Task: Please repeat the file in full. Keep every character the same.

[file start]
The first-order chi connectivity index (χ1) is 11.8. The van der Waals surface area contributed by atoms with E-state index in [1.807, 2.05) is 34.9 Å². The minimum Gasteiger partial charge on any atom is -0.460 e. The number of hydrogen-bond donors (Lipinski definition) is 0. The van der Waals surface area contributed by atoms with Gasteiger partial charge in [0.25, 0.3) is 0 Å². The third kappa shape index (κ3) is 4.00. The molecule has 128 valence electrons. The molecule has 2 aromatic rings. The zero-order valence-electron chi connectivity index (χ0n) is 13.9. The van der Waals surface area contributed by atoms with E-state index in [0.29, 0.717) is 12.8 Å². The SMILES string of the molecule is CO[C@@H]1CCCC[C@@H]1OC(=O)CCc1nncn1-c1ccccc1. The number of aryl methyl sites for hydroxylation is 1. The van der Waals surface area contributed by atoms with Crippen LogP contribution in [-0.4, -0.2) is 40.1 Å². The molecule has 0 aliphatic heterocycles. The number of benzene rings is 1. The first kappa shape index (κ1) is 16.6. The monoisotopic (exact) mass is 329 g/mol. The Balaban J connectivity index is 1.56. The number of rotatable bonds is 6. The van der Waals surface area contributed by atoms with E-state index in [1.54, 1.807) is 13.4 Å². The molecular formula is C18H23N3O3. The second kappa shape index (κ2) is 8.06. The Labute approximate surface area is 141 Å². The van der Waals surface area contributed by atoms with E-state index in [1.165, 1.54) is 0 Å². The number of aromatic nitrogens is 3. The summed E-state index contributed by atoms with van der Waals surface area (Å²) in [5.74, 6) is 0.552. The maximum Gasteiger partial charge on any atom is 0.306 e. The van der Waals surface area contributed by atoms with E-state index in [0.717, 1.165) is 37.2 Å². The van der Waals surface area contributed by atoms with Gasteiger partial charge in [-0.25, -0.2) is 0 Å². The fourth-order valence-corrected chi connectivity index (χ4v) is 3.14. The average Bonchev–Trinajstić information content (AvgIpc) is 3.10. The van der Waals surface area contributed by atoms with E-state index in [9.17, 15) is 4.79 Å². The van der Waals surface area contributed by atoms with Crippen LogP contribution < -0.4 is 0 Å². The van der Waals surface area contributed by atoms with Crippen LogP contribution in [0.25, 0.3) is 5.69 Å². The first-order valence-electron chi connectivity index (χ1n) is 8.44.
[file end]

The first-order chi connectivity index (χ1) is 11.8. The van der Waals surface area contributed by atoms with E-state index in [1.807, 2.05) is 34.9 Å². The minimum Gasteiger partial charge on any atom is -0.460 e. The number of hydrogen-bond donors (Lipinski definition) is 0. The van der Waals surface area contributed by atoms with Gasteiger partial charge in [0.25, 0.3) is 0 Å². The third kappa shape index (κ3) is 4.00. The molecule has 128 valence electrons. The molecule has 2 aromatic rings. The zero-order valence-electron chi connectivity index (χ0n) is 13.9. The van der Waals surface area contributed by atoms with E-state index in [0.29, 0.717) is 12.8 Å². The SMILES string of the molecule is CO[C@@H]1CCCC[C@@H]1OC(=O)CCc1nncn1-c1ccccc1. The number of aryl methyl sites for hydroxylation is 1. The van der Waals surface area contributed by atoms with Crippen LogP contribution in [-0.4, -0.2) is 40.1 Å². The molecule has 0 aliphatic heterocycles. The number of benzene rings is 1. The first kappa shape index (κ1) is 16.6. The monoisotopic (exact) mass is 329 g/mol. The Balaban J connectivity index is 1.56. The number of rotatable bonds is 6. The van der Waals surface area contributed by atoms with E-state index in [1.54, 1.807) is 13.4 Å². The molecular formula is C18H23N3O3. The second kappa shape index (κ2) is 8.06. The Labute approximate surface area is 141 Å². The van der Waals surface area contributed by atoms with E-state index in [1.165, 1.54) is 0 Å². The number of aromatic nitrogens is 3. The summed E-state index contributed by atoms with van der Waals surface area (Å²) in [5.74, 6) is 0.552. The maximum Gasteiger partial charge on any atom is 0.306 e. The van der Waals surface area contributed by atoms with E-state index in [0.717, 1.165) is 37.2 Å². The van der Waals surface area contributed by atoms with Gasteiger partial charge in [-0.25, -0.2) is 0 Å². The fourth-order valence-corrected chi connectivity index (χ4v) is 3.14. The average Bonchev–Trinajstić information content (AvgIpc) is 3.10. The van der Waals surface area contributed by atoms with E-state index in [9.17, 15) is 4.79 Å². The van der Waals surface area contributed by atoms with Crippen LogP contribution < -0.4 is 0 Å². The van der Waals surface area contributed by atoms with Crippen LogP contribution in [0.25, 0.3) is 5.69 Å². The first-order valence-electron chi connectivity index (χ1n) is 8.44.